Tables 3 and 4 summarize the results of the univariate analysis in relation to the association of the variables with the presence of subclinical atherosclerosis. In the < 40 y age group, male gender, nonwhite race, stable partner, hypertension, cholesterol ≥ 240 mg/dL, triglicerydes ≥ 150 mg/dL, fasting glucose ≥ 100 mg/dL, waist circumference, overweight and obesity were significantly associated with subclinical atherosclerosis after adjustment for age. No significant differences were found with other risk factors for CVD such as smoking and HDL or LDL-cholesterol. The ≥ 40 y group presented a statistically significant difference for age, stable partner, hypertension, overweight, obesity and, and also for altered levels of total cholesterol and LDL cholesterol. As regards the variables related to HIV, a statistically significant association was observed with CD4 counts > 350 cells/mL, the use of nonnucleoside reverse-transcriptase inhibitors (NNRTIs) for more than 5 years. However we found no significant differences in the virological status of HIV.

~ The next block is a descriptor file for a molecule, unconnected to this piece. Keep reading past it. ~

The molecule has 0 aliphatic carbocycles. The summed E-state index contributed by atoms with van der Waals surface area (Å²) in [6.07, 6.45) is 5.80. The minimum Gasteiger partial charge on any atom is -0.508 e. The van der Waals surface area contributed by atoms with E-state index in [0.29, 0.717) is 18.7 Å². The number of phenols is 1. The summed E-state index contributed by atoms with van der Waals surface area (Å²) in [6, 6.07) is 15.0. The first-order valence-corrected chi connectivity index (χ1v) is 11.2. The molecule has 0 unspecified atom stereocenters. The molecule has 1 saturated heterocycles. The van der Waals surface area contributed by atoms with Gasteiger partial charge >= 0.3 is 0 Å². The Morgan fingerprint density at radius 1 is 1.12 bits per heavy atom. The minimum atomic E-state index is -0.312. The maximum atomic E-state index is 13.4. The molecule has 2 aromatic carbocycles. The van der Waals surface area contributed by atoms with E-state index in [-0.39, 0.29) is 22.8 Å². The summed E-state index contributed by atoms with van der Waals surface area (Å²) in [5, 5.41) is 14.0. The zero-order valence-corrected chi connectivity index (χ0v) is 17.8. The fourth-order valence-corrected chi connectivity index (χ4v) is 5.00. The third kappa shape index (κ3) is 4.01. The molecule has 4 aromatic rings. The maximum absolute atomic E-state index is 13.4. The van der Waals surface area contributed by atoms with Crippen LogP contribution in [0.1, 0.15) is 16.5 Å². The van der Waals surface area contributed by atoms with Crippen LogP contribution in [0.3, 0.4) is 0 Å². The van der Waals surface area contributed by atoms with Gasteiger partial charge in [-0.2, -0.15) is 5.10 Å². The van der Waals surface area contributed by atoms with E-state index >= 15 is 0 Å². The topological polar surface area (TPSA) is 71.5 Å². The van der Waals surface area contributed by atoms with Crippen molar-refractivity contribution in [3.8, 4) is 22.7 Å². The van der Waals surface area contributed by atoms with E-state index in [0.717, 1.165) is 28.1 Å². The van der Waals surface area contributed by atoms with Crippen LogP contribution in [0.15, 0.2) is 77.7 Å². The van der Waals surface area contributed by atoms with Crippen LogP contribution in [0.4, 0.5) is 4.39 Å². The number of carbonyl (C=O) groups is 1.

The multivariate model of the associations of demographic factors, traditional risk factors for CVD and HIV infection with the presence of subclinical atherosclerosis in 697 patients is presented in Table 5. The independent predictors of subclinical atherosclerosis in the < 40 y group were age, male sex, nonwhite race, stable partner, obesity and metabolic syndrome, and in the ≥ 40 y group they were age, male sex, stable partner, obesity, total cholesterol > 240 mg/dL, CD4 lymphocyte count > 350 cells/μl and duration on NNRTI ≥ 5 years. Obesity and hypertension presented an association with the presence of subclinical atherosclerosis, but nullified each other when introduced into the multivariate model. Thus hypertension was withdrawn from the final model, since obesity is related to the genesis of hypertension.